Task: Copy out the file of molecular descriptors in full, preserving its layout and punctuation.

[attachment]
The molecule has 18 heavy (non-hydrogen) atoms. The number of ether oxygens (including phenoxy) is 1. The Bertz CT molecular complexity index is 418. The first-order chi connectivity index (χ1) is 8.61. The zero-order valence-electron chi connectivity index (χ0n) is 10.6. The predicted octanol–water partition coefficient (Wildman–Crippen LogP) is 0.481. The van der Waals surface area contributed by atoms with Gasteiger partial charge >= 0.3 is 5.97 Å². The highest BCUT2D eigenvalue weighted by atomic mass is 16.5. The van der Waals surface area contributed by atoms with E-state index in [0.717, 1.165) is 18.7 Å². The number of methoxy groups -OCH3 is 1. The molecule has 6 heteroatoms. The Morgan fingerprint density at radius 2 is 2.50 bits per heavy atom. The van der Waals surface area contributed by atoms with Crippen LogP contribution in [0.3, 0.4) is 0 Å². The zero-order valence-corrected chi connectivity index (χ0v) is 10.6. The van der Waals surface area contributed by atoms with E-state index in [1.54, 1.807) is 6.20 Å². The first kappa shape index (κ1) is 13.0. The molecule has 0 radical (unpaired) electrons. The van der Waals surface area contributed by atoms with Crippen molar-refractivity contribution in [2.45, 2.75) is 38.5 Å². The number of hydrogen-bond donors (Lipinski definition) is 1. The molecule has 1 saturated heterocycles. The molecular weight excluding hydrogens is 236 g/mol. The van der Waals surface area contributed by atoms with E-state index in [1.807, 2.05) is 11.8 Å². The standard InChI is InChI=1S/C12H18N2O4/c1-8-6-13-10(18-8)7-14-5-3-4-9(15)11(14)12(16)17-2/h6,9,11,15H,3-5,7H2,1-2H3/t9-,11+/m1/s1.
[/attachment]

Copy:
The molecule has 18 heavy (non-hydrogen) atoms. The number of ether oxygens (including phenoxy) is 1. The Bertz CT molecular complexity index is 418. The first-order chi connectivity index (χ1) is 8.61. The zero-order valence-electron chi connectivity index (χ0n) is 10.6. The predicted octanol–water partition coefficient (Wildman–Crippen LogP) is 0.481. The van der Waals surface area contributed by atoms with Gasteiger partial charge >= 0.3 is 5.97 Å². The highest BCUT2D eigenvalue weighted by atomic mass is 16.5. The van der Waals surface area contributed by atoms with E-state index in [0.717, 1.165) is 18.7 Å². The number of methoxy groups -OCH3 is 1. The molecule has 6 heteroatoms. The Morgan fingerprint density at radius 2 is 2.50 bits per heavy atom. The van der Waals surface area contributed by atoms with Crippen LogP contribution in [0.3, 0.4) is 0 Å². The zero-order valence-corrected chi connectivity index (χ0v) is 10.6. The van der Waals surface area contributed by atoms with E-state index in [1.54, 1.807) is 6.20 Å². The first kappa shape index (κ1) is 13.0. The molecule has 0 radical (unpaired) electrons. The van der Waals surface area contributed by atoms with Crippen molar-refractivity contribution in [2.45, 2.75) is 38.5 Å². The number of hydrogen-bond donors (Lipinski definition) is 1. The molecule has 1 saturated heterocycles. The molecular weight excluding hydrogens is 236 g/mol. The van der Waals surface area contributed by atoms with E-state index in [1.807, 2.05) is 11.8 Å². The standard InChI is InChI=1S/C12H18N2O4/c1-8-6-13-10(18-8)7-14-5-3-4-9(15)11(14)12(16)17-2/h6,9,11,15H,3-5,7H2,1-2H3/t9-,11+/m1/s1.